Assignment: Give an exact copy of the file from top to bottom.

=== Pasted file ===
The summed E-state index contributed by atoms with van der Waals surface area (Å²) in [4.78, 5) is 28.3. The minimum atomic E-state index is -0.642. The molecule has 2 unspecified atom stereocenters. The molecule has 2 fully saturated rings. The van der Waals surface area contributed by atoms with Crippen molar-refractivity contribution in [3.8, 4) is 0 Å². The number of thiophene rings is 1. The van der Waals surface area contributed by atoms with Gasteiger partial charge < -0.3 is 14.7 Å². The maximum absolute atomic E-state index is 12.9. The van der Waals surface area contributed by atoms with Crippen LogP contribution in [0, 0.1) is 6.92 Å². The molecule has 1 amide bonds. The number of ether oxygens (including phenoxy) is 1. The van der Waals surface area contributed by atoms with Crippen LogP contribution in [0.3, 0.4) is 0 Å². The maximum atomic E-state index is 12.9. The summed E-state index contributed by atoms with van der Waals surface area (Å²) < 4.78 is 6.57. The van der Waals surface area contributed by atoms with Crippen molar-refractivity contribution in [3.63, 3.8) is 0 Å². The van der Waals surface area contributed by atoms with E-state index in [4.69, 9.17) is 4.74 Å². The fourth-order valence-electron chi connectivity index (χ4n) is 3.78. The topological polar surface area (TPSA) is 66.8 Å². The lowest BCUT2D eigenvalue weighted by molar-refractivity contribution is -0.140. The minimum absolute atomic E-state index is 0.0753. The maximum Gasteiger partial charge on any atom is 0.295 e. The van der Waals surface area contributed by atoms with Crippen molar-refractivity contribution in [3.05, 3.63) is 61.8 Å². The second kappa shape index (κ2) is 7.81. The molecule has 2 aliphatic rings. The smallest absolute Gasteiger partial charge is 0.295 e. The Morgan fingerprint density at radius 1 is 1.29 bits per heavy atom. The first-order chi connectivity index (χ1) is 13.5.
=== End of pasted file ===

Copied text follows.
The summed E-state index contributed by atoms with van der Waals surface area (Å²) in [4.78, 5) is 28.3. The minimum atomic E-state index is -0.642. The molecule has 2 unspecified atom stereocenters. The molecule has 2 fully saturated rings. The van der Waals surface area contributed by atoms with Crippen molar-refractivity contribution in [3.8, 4) is 0 Å². The number of thiophene rings is 1. The van der Waals surface area contributed by atoms with Gasteiger partial charge < -0.3 is 14.7 Å². The maximum absolute atomic E-state index is 12.9. The van der Waals surface area contributed by atoms with Crippen LogP contribution in [0, 0.1) is 6.92 Å². The molecule has 1 amide bonds. The number of ether oxygens (including phenoxy) is 1. The van der Waals surface area contributed by atoms with Crippen LogP contribution in [0.3, 0.4) is 0 Å². The maximum atomic E-state index is 12.9. The summed E-state index contributed by atoms with van der Waals surface area (Å²) < 4.78 is 6.57. The van der Waals surface area contributed by atoms with Crippen molar-refractivity contribution in [3.63, 3.8) is 0 Å². The van der Waals surface area contributed by atoms with E-state index in [4.69, 9.17) is 4.74 Å². The fourth-order valence-electron chi connectivity index (χ4n) is 3.78. The topological polar surface area (TPSA) is 66.8 Å². The lowest BCUT2D eigenvalue weighted by molar-refractivity contribution is -0.140. The minimum absolute atomic E-state index is 0.0753. The maximum Gasteiger partial charge on any atom is 0.295 e. The van der Waals surface area contributed by atoms with Crippen molar-refractivity contribution in [3.05, 3.63) is 61.8 Å². The second kappa shape index (κ2) is 7.81. The molecule has 2 aliphatic rings. The smallest absolute Gasteiger partial charge is 0.295 e. The Morgan fingerprint density at radius 1 is 1.29 bits per heavy atom. The first-order chi connectivity index (χ1) is 13.5.